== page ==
PET scan (positron emission tomography). Imaging technique which measures the cerebral concentration of positron-emitting isotopes which are incorporated into biologically active compounds. The concentration of the tracers is determined by detectors positioned outside the head, and tomographic images are constructed by a computer in a way similar to CT or MRI. PET scanning can be used to measure cerebral blood flow, oxygen uptake, or glucose utilization. The technology is available at a few large medical centers where it is used in both research and specialized clinical applications; however it is not utilized routinely in diagnosis.

Pill-rolling tremor. One form of tremor seen in Parkinson's disease. Fingers flex and extend and thumb adducts and abducts as if rolling a small object between them. Typically the tremor is diminished by voluntary movements..

Pituitary tumor. Due to the proximity of the pituitary gland to the optic chiasm, pituitary tumors can result in visual disturbances including heteronymous anopsias.

Plantar reflex. A primitive reflex elicited by mildly noxious mechanical stimulation of the sole of the foot.  The normal adult responds with curling of the toes (plantar flexion).  An individual whose corticospinal tract is not functioning correctly responds with extension of the great toe and fanning of the other toes (dorsiflexion).  This abnormal response is also called the Babinski sign.  It is seen in the normal infant under a year of age whose corticospinal tracts are not yet myelinated and in an adult whose corticospinal tracts have been injured in some way.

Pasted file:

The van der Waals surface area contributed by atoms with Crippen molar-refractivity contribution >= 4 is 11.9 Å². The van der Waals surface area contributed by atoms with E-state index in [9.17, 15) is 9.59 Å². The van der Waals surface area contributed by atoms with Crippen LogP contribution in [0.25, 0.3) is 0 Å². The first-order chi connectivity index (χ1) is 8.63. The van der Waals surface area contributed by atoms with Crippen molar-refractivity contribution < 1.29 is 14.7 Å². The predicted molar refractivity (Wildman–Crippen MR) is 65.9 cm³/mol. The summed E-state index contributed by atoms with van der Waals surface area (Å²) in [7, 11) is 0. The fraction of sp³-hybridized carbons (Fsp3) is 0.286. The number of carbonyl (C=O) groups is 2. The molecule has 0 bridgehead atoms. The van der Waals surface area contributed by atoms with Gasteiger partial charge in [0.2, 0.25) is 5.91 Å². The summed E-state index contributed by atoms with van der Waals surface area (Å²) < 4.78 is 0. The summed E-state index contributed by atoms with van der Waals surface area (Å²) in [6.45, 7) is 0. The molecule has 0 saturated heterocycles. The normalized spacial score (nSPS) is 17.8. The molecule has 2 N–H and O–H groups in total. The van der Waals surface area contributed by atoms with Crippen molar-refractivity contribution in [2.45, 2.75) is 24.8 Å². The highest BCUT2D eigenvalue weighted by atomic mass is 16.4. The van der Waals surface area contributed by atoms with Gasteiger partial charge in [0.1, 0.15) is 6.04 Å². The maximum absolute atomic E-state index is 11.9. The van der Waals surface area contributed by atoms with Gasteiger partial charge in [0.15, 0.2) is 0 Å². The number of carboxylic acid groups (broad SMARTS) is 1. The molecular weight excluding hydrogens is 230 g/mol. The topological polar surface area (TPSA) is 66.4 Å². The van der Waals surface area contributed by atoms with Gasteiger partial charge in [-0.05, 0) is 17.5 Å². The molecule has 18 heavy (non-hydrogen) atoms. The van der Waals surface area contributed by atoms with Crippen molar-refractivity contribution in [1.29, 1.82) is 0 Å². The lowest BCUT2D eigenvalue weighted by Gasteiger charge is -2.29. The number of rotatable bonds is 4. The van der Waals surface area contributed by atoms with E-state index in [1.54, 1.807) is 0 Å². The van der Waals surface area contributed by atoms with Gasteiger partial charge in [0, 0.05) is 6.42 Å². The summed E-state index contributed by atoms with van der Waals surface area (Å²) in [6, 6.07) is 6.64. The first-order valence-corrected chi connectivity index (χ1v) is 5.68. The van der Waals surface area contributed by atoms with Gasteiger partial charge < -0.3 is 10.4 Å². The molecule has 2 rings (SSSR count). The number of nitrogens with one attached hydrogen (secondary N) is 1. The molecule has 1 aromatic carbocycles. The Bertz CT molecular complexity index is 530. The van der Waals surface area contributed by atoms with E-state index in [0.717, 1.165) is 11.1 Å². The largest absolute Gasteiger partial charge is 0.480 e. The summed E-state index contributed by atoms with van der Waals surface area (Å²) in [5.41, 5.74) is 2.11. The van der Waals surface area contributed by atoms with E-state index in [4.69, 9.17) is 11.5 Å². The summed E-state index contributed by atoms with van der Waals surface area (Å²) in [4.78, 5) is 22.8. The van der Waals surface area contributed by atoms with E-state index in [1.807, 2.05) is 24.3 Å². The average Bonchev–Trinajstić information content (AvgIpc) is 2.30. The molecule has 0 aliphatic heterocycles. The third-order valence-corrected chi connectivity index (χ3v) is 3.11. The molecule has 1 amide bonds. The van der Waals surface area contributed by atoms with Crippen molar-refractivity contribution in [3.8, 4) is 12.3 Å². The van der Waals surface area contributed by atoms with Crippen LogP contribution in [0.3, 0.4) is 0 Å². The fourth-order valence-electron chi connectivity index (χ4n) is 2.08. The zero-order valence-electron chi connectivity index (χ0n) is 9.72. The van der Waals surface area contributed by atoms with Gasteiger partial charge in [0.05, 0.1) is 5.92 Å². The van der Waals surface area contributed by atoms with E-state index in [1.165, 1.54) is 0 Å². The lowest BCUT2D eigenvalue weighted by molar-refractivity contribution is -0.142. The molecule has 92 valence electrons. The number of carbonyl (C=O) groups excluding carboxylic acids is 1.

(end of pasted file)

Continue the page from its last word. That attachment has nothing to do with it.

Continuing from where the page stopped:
Plegia. Synonym for paralysis.

Positive supporting reflex.See decerebrate rigidity.

Posterior circulation. Vertebral, basilar, and posterior cerebral arteries and their branches.

Postrotational nystagmus. Nystagmus elicited by rotating the subject for several minutes, and then abruptly stopping the rotation. This is a normal physiological response.

Prefrontal leukotomy (also prefrontal lobotomy). The operation of cutting the central white matter of the prefrontal cortex (usually bilaterally) historically performed to relieve severe psychoses.

Primitive reflexes. Reflexes seen during development that are extinguished further along the developmental process. See tonic neck reflex, Babinski reflex.

Protopathic. Sensory perceptions which have immediate value to the organism by warning of potential harm -- they provide information about pain and temperature.

Ptosis. Upper eyelid drooping. Can be caused by neuromuscular weakness, cranial nerve III disorders and Horner's syndrome.